Design Your Home Office for Maximum Productivity and Health

Today’s world boasts a staggering 4.7 million remote workers in the United States. As technology and innovations make it easier […]

Today’s world boasts a staggering 4.7 million remote workers in the United States. As technology and innovations make it easier to bring your day job into your home life, this number is expected to rise.

Remote work poses several benefits for the employee. No more long commutes, business attire, and awkward bathroom break–but there are also a few cons.

Posters in natural home office

People who stay too long in one environment can feel unmotivated. Without a change of scenery, productivity can stagnate. 

Fortunately, you are in complete control of your environment! If your bland corner office is crushing your spirit, make a few changes. 

  1. Brighten it up – Dark spaces not only strain your eyes but also cause drowsiness and a lack of motivation. If you can, move your work area to a section of the house with abundant natural light. According to research published by Eco-Business, workplaces with sufficient daylight saw an uplift of between 5 and 40% in productivity. If sunlight isn’t available, make sure to implement bright overhead lighting to avoid headaches and eye damage. Here are a few more ways to incorporate light into your living space. 
  1. De-clutter your station – Is your workstation cluttered with knickknacks, papers, books, pens, and other things that often disappear when you’re looking for them? A disordered environment leads to disordered thinking. Perhaps it’s time to find a place for all your things, and you can make it fun! In fact, your organization can be part of your design. Place a set of baskets on your wall and fill each with loose papers, office supplies, and other important items. Use a framed chalkboard to label each basket. These baskets keep your supplies organized and within reach without getting in your way. They also make cute decorations for your wall.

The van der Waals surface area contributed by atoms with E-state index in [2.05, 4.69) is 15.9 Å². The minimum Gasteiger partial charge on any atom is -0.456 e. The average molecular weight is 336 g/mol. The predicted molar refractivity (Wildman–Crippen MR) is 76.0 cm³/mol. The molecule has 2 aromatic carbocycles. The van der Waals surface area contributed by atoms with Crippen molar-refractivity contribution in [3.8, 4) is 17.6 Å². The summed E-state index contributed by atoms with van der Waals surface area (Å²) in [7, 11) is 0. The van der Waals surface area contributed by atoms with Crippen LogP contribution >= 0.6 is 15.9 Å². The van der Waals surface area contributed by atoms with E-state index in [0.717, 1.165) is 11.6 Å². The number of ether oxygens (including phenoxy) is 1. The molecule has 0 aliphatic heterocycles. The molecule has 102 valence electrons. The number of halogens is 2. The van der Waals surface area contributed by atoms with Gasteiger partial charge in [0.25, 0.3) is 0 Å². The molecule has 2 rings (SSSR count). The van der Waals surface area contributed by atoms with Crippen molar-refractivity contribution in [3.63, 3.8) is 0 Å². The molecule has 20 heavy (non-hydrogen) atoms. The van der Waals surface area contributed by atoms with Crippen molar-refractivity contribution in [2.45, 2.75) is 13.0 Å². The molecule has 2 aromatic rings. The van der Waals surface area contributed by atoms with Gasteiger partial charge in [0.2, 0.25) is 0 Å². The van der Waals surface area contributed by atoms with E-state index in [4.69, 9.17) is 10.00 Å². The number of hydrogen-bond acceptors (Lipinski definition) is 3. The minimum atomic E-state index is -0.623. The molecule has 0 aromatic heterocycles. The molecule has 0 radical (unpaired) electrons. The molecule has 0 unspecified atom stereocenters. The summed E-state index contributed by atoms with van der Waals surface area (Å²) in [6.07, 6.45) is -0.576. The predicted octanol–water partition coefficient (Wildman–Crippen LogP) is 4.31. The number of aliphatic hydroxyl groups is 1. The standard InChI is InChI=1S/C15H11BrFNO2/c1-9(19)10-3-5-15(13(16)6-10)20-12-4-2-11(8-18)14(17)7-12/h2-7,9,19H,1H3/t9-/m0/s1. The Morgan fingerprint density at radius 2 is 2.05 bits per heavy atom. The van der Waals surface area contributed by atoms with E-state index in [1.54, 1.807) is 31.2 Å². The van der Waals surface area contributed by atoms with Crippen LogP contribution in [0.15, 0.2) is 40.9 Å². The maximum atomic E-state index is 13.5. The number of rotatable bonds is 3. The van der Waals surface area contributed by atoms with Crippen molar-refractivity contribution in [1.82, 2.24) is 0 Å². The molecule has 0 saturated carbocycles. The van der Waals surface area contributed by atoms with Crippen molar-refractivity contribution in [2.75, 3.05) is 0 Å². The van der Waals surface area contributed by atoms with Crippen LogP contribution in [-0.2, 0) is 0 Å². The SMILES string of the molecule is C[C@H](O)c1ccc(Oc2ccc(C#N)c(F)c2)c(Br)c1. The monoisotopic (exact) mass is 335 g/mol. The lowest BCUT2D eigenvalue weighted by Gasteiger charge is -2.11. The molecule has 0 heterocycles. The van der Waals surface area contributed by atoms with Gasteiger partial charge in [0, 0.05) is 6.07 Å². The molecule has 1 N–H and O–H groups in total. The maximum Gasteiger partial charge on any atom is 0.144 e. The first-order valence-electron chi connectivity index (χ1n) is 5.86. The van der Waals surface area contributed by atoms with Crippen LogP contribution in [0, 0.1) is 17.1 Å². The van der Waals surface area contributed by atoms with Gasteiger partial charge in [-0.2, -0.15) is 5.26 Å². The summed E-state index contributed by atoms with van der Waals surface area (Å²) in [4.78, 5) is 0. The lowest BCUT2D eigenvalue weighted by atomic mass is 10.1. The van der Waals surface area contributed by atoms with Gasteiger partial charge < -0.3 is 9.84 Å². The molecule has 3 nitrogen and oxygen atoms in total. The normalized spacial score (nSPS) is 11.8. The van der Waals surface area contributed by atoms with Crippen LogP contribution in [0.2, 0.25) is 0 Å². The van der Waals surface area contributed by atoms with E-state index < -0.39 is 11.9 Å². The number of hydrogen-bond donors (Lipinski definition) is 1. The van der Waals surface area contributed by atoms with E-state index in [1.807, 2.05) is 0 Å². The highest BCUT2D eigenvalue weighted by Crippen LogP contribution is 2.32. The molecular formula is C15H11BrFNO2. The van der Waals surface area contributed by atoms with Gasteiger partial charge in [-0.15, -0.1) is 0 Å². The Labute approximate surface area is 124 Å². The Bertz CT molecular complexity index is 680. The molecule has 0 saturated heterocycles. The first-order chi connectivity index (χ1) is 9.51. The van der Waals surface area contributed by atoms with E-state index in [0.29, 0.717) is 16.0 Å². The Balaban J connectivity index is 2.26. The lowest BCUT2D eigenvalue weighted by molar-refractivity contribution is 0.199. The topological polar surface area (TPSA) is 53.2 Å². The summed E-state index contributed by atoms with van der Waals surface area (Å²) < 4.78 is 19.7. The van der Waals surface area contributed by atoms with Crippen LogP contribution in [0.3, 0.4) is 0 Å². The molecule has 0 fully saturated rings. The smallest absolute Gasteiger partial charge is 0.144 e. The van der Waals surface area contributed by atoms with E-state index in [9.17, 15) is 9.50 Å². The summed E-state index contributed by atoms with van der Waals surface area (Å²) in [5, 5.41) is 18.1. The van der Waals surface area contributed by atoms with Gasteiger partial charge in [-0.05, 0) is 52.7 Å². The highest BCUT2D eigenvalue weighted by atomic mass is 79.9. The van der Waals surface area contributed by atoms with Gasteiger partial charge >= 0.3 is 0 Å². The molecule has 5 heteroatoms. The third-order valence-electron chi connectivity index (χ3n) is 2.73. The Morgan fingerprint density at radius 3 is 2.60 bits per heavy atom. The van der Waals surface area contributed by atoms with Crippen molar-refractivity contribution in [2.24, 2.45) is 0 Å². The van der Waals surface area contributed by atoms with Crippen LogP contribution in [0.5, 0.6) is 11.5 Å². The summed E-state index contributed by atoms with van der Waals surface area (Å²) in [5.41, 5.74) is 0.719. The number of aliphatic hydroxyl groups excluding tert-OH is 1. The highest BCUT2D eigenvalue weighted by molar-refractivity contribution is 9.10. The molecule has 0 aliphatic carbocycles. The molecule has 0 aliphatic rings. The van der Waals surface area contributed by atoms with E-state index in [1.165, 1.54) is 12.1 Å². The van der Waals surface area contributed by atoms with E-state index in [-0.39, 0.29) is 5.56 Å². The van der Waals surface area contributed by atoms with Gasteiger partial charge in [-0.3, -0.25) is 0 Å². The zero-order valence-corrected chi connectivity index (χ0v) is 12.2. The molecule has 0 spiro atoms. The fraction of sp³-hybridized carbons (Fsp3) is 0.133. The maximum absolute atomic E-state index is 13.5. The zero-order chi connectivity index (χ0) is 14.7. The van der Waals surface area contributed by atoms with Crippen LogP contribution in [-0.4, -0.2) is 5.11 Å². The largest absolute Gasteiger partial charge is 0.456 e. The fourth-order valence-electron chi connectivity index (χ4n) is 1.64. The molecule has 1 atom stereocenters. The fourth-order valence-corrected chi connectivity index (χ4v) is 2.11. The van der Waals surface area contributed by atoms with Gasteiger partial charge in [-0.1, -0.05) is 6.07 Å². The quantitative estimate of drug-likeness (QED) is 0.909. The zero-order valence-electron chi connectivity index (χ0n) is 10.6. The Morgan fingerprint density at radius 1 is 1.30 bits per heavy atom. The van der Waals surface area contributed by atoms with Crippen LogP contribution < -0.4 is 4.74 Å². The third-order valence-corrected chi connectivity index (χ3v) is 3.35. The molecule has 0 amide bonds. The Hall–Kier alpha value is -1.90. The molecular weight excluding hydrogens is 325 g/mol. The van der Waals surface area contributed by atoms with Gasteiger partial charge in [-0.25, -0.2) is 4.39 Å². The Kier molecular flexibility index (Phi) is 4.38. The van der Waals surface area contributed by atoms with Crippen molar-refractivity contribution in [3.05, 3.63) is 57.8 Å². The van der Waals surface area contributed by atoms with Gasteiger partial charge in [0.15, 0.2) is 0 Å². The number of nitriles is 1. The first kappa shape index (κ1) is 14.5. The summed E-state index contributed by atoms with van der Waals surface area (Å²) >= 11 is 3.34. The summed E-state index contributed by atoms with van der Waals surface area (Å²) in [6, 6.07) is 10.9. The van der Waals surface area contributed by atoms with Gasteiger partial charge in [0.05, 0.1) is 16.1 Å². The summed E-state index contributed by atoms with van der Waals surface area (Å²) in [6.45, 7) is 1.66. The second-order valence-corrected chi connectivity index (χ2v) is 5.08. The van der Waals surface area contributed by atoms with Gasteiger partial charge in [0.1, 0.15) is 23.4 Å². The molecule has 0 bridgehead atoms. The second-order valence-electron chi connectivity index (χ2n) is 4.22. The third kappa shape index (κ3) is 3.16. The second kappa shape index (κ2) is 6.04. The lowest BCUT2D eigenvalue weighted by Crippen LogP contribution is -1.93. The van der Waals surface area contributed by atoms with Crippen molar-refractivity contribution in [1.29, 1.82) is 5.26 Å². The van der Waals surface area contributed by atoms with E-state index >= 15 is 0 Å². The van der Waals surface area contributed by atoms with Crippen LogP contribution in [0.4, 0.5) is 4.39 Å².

1. Add some greenery – Green is a refreshing color that reminds people of nature and health. Incorporate it into your office to give it a fresh look. Using real plants provides the extra benefit of eliminating air pollutants. But if you don’t trust yourself with living plants, you can still decorate using some lovely false-hanging ivy, ferns, or succulents. Green adds a pop of color to an otherwise plain room and goes well with wooden surfaces for a minimalistic style that reduces stress and feels open and alive. For other ways to decorate with nature, view my other article here
  1. Personalize your accessories – Yes, it’s an office and functionality is important, but it shouldn’t be your only focus. An empty room with a desk, chair, computer, and keyboard may be all you need to write a book or design a website, but why commit yourself to prison when you have control over your environment? I’m not saying you need a string of lights on every bookshelf, but there are always places to add your personality. For instance, consider an accent rug beneath your feet or a photo wall beside your desk. Maybe that lamp you saw at the thrift store would illuminate the dark walls with elegant light, or a well-placed wicker basket could display your favorite throw blanket. The possibilities range from small to extravagant. You don’t know how much you’re missing until you tap into that wave of creativity and let your imagination guide you. 
  1. Maximize your space – Small office spaces are the worst, aren’t they? Move your arm too far to the left, and your headlamp may go tumbling down. Sometimes, it’s better to just find a spot in the house with more legroom, but if you can’t, here are a few ways to make that itty bitty space feel and look more open. Have you considered a concealed desk? These hydraulic-hinged folding tables pop open and closed, allowing you to store away your desk when you’re not using it. If you can’t get a hold of one, you could instead install a wall-mounted desk that doubles as a shelf. You may also utilize wall space for extra storage.            
Design Your Home Office for Maximum Productivity and Health

When you’re living and working at home, the same old scenery can become boring and monotonous–even depressing! Fortunately, it doesn’t have to be that way.

Using the tips listed here, you can make your remote office a place where you feel inspired, comfortable, and productive. 

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